The reason for this debacle was that after locking horns with its creditors in the Eurozone for six months, Syriza capitulated to punitive terms for a third, $93bn bailout loan. Among other things, it agreed to cut social security spending by almost $2bn a year - one percent of GDP.

This was the spark that set the tinder alight. Farmers currently pay a flat annual fee of between $780 and $1,300 a year to the Agricultural Insurance Organisation (OGA). The government now says they should pay 27 percent of their income, which amounts to thousands of dollars even for the poorest.

“The government is asking us to pay 26 percent income tax, plus all of next year’s taxes up-front. It’s tripling our social security contributions and keeping the property tax it was going to abolish… this is a struggle for survival,” says Rizos Maroudas, head of the Larissa farmers’ union in central Greece. “We’ll end up on the dole, or as serfs on our own land.”

Desperation creates strange bedfellows, and the proposed social security reform has now brought farmers closer to urban professionals, who are threatened with the same contributions regime. Both plan to demonstrate at a general strike the civil service has called for Thursday.

If it ain’t broke, don’t fix it

More than a hundred farm vehicles blockaded the Korinth toll post on February 2, as part of a nationwide highway blockade farmers launched ten days ago.
Greek agriculture is worth about $7.2bn, or 3.8 percent of the economy. That alone makes it socially and politically important, because it employs an estimated 700,000 people full-time; but it is a strategically important piece of the economy, because most of its value - $5.2bn – came in the form of export revenue last year, accounting for a fifth of all foreign income according tothe Panhellenic Exporters’ Association. That capital is key to paying down Greece’s onerous debt, because the only way to export capital is to import it.

Moreover, agriculture has proven surprisingly resilient. In the face of last year’s global slowdown, Greek exports fell by 21 percent. Agriclutural exports fell by just six percent. However, farmers now fear that the government’s measures will undermine their competitiveness.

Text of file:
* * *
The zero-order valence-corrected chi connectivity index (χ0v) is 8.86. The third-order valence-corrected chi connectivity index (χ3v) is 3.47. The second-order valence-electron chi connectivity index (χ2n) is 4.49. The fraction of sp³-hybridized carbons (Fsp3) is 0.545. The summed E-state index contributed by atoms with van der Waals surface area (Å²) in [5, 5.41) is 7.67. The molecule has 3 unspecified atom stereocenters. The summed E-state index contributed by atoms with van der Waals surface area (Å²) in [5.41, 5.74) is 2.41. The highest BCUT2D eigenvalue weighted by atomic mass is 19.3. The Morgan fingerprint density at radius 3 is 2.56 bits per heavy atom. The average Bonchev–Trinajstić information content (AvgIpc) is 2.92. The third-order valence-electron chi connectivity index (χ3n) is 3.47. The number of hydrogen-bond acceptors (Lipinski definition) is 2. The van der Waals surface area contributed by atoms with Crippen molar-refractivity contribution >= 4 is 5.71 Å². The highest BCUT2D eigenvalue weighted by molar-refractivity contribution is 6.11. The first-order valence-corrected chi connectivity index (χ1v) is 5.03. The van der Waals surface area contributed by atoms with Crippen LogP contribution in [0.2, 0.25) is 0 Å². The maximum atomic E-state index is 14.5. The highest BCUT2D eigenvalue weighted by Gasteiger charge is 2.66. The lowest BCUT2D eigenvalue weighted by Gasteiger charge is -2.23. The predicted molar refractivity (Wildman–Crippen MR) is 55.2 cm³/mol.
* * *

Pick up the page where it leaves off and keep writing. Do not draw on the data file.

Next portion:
At the very least, they want more of their expenses deducted from taxable income. “If the government wants to see me as a business, then I should have the benefits as well as the disadvantages of that,” says Dimitris Dimitriadis, head of the eastern Mani farmers’ union in the Peloponnese. “For instance, if I invest in a tractor, the government allows me to offset 10 percent of that cost per year for five years... So it recognises only half the expense.”

He points out that the government subsidises new jobs in other industries for six months. “If all this applies to businesses why doesn’t it apply to me?”

The government counters that it will spend more than $11bn in EU subsidies on farmers over a seven-year period; but farmers like Dimitriadis believe that that policy adheres to an outdated model of spoon-feeding.

“Last year I got 1,100 euros in subsidies,” says Konstantinos Panayotopoulos, who grows raisins and olives on ten hectares in Korinth. “I need to invest 70,000 in next year’s crop. Who cares if we’re in Europe? I don’t care for subsidies. Do they want us to produce? Then leave us alone.”

End of an era

Panayotopoulos is in his 70s, and typical of the fact that Greek farmers rarely retire. This explains why they are unimpressed by the government’s argument that their pension will rise from about $400 to about $500 under the new regime.

Agriculture minister Vangelis Apostolou has dismissed any notion of withdrawing the social security reform. “That’s like asking us to blow our agreement with creditors sky high, and put our country back in danger of leaving the Eurozone – even the European Union,” he said on January 24. At issue, he says, is the fact that the government will spend as much as $3.7bn topping up OGA this year.

“Eighty percent of the money [contributed by the state to OGA] goes to people who are not farmers,” counters Dimitriadis. “The Roma are paid out of OGA, so are people with family benefits and so are paraplegics and returnees from the diaspora. If OGA has a million enrolments, only 400,000 are truly farmers.”

Many farmers are afraid that the new policies, unless drastically revised, will lead them off the land.

Much of the economy depends on agriculture and it will suffer. You can already see the effects in the shops and businesses of Larissa,” says Yiorgos Roustas, a journalist who covers agriculture in the plain of Thessaly, Greece’s breadbasket.

“But the main effect is that small landholders won't survive. Most of the farmers at roadblocks are in this group. They're the ones who supplement their farming income with income from another profession. They will have to quit and sell their farms for a song,” he says.

The Greek state’s economy has been ruled by small and medium-sized enterprises for all of its two-century long history. It is they who still generate 90 percent of employment. Austerity struck the urban economy first, and shuttered a quarter of a million businesses – one third of the total. Millions more are thought to be moribund. It may now have the same effect on the rural economy.

Asked whether he is worried that his two sons will sell the kiwi farm, Yiorgos Saraptsis, shrugs. “For as long as I am alive, I will work it,” he says. “After that, they can do what they like.”